Have you seen it all on the media? I am sure that all of us are aware of what is going on in the world at the moment. This can be due to media coverage all around us; TV, radio, websites, social media, we are being constantly bombarded with the latest information about COVID-19. This however does not necessarily mean that whatever we read is true, especially if it is not coming from reliable sources. But, this blog aims to reflect and compare a bit to our reaction to all of this that is happening around us and the effect of social media.
Humans have encountered mass illnesses in the past decades and centuries but different times, we took on different approaches and reactions. Let’s take the SARS-coronavirus (Severe Acute Respiratory Syndrome) as an example. This of course is not saying that SARS-coronavirus and COVID-19 are the same nor any comparison between the two apart from the fact that both of them are pandemics. Both illnesses cause a ripple effect of issues, however, I believe that with COVID-19 there is one thing which for sure is different.
In 2002, when SARS-coronavirus, Facebook did not exist, nor did Twitter or Instagram, none of this. However, with COVID-19 in 2020, it’s a different story. This brings me to the main point of this blog, which reflects on the impact social media has on us; the knowledge about the condition and health education. This obviously has positive and negative effects. Moving directly to the positive aspect of this, we can access so many useful and helpful resources through social media. Accessing the right resources however is important for our health education. Health education is necessary as it can help the individual adapt and cope with the situation that is going around. Health education with regards to COVID-19 is mostly related to hand washing and other precautions. Health psychology can help with health education, especially with behaviour change in order to wash our hands more often.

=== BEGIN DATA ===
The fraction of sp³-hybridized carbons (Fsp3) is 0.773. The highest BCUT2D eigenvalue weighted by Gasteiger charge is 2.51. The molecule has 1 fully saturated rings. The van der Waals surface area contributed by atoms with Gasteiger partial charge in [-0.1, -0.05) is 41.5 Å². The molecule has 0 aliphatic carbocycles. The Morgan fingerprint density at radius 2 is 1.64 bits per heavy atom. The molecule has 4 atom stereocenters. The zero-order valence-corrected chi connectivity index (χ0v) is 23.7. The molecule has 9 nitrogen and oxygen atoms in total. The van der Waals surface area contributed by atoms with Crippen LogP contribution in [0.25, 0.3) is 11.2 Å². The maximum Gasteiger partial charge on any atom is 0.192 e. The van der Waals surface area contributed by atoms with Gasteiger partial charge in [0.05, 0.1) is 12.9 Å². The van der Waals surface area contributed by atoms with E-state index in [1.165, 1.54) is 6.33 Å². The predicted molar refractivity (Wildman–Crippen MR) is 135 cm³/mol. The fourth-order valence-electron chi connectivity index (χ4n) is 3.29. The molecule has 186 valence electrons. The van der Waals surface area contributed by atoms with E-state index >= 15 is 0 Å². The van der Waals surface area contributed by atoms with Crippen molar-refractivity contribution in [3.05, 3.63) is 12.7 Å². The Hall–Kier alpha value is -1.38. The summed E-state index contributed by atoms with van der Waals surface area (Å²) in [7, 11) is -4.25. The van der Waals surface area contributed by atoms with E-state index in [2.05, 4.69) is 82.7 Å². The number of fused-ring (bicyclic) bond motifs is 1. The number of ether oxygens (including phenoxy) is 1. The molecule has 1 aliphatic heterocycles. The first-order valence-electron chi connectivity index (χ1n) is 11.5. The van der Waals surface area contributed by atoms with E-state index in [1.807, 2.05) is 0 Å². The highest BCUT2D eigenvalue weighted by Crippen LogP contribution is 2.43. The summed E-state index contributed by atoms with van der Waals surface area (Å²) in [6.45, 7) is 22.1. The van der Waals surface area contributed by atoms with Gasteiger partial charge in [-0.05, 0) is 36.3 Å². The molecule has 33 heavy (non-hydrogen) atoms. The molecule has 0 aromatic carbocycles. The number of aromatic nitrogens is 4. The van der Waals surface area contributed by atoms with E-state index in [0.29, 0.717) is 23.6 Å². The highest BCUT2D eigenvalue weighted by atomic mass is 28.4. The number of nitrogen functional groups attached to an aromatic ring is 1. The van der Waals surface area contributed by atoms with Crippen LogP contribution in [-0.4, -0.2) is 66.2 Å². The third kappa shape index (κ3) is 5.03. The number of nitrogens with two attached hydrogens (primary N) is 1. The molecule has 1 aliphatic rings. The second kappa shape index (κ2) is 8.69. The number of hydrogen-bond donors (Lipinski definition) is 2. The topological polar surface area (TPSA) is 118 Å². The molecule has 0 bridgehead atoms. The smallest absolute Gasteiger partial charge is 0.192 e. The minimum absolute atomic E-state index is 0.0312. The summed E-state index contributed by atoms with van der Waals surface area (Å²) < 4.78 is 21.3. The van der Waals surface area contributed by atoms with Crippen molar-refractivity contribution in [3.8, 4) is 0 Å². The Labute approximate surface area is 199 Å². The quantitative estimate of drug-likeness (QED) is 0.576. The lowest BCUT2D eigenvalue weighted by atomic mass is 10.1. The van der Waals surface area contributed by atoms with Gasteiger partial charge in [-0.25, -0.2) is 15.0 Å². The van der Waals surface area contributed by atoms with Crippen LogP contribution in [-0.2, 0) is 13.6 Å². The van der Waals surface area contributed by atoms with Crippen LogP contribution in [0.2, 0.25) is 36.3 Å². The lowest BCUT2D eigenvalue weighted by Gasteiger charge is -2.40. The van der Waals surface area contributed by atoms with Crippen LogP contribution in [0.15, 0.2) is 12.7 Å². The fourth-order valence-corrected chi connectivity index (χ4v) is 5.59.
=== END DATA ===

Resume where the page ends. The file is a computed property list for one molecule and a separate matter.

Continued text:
Some online suggestions include reminding ourselves to wash our hands more often. Having reminders, that can go off every 15 minutes to remind ourselves to wash our hands. If this is not practical, another behaviour change technique can be to decide for yourself a time when you can wash your hands for example “I will wash my hands every time before I ________”. You can create a list of times that you can wash your hands, and when such behaviour happens, you remind yourself to wash your hands. Therefore, if we seek the right amount of information online, it might actually be useful for us in order to keep up with the latest health education about COVID-19. Reliable sources can include the WHO website and governmental health departments websites (some of useful resources have been listed below).
So, let’s all look at reliable sources that can help target our health education and read that. A useful way to make sure that the information is reliable is to see the original source the article is referencing, whether its a scientific paper or just a rant, it is important to ensure you are reading from a credible source. Unfortunately, unreliable sources may cause unnecessary anxiety and spread of misinformation. So, when reading, ask yourself; where is this information coming from? Who wrote the article? Such questions can help us to navigate through articles seen on social media wisely with the main aim of improving our health education.
In summary, social media can be a trap for misinformation and anxiety and we need to check sources when reading. Educating ourselves about the health condition is important. In addition, this is a reminder to wash your hands well and take the necessary precautions.
Danica Cassar has graduated with a Bachelor of Psychology (Honours) at the University of Malta and is currently reading for a Masters of Science in Health Psychology at the University of Bath.